I think, just to mention a favourite part, I loved the scene with the nun. Two of our trio need somewhere to sleep for the night and have been turned away from two other hotels in the city. They’re sent to a monastery (I think? I’m sorry, I didn’t make a note of the exacts) and the nun tells them there’s one room, but men and women cannot share a room. It’s be wholly inappropriate. There could be an exception however, but only if they’re married, as then they’re one in the eyes of God. The author then lies, and says they’re married, and the nun accepts this. Of course, it’s wrong to lie to a nun, but the pair are only going to be two separate people sharing a room, no funny business, so she doesn’t feel completely awful about her lie. For me, this scene was amusing, and I couldn’t help but wonder if the nun knew, but didn’t want anyone sleeping on the streets This moral quandary, while not intentionally funny, had me chuckling, and stuck with me. This story is full of moments like that. It’s a whirlwind, and sometimes unbelievable, but absolutely one to check out.
All in all, this memoir is a powerhouse of a story. It’s a big book, but within its pages is the trip of a lifetime. There’s infatuation, there’s lessons, and there’s everything that can only come from being somewhere far from home with total strangers. It’s inspiring, and one I’m eternally grateful I didn’t get put off from. If, while we’re all stuck inside, you need something to whisk you to far away places, check this out." Em Jackson
"Discovering yourself during an unexpected journey.
Roxana spent a ten – day trip safari trip in Africa. After her holiday, she feels unhappy with her current life and decides to quit her new job. Online she meets Richard and Peter, and together they start a journey crossing Africa from north to south, from Morocco to Namibia.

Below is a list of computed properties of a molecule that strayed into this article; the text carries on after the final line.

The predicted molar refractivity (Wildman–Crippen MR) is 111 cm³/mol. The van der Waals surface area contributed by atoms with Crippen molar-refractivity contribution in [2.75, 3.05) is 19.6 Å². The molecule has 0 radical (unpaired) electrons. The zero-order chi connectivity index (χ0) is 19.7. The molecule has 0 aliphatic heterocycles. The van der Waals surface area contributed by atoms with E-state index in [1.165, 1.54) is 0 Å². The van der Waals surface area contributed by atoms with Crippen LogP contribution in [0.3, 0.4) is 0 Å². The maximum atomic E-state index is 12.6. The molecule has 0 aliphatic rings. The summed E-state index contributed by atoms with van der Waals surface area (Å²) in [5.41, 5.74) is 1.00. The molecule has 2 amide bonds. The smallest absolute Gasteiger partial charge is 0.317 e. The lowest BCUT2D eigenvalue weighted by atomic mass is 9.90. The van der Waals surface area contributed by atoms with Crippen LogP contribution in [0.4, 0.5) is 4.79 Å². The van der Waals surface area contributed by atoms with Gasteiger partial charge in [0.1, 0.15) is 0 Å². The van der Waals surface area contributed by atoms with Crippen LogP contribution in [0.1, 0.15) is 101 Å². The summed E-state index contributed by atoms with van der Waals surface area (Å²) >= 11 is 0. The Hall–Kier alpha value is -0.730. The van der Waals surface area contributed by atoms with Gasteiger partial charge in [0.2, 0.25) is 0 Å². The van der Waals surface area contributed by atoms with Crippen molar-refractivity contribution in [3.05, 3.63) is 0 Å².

This is not the first book I read of this author, so I am familiar with her writing. But this book got me on a deeper level… Each and every one of us have had that feeling of being unhappy. But most of us don’t dare to think about doing what Roxana did. Giving up your stability of a job, going on a journey with total strangers, and to add the difficulty, discovering a continent with not the best reputation…
Roxana takes us with her during her journey, and is not afraid to show each part of it. She is not making things more beautiful than they are. It’s generally known that Africa has its beauties, but is also dangerous in the wrong regions.
I felt part of the journey, wondering about the beauty of some places, but I was worried about the more fearful moments.
Sometimes stepping outside your comfort zone, is a great opportunity to rediscover yourself and finding out what makes you truly happy.
Of course finding yourself does not come overnight, so this long journey is just what Roxana needed to actually pinpoint what things bring her joy.
Thanks to her writing down her adventures, we get an insight of the courage Roxana had to just daring to stand up for herself and saying that the way she was spending her life, was not how she wanted her life to be. She shows that finding yourself is possible, but you also have to dare a dive into the deep. A story about courage, friendship and rediscovery. A true inspiration for all people who have the feeling that something is missing in their lives!" Tiziana Langone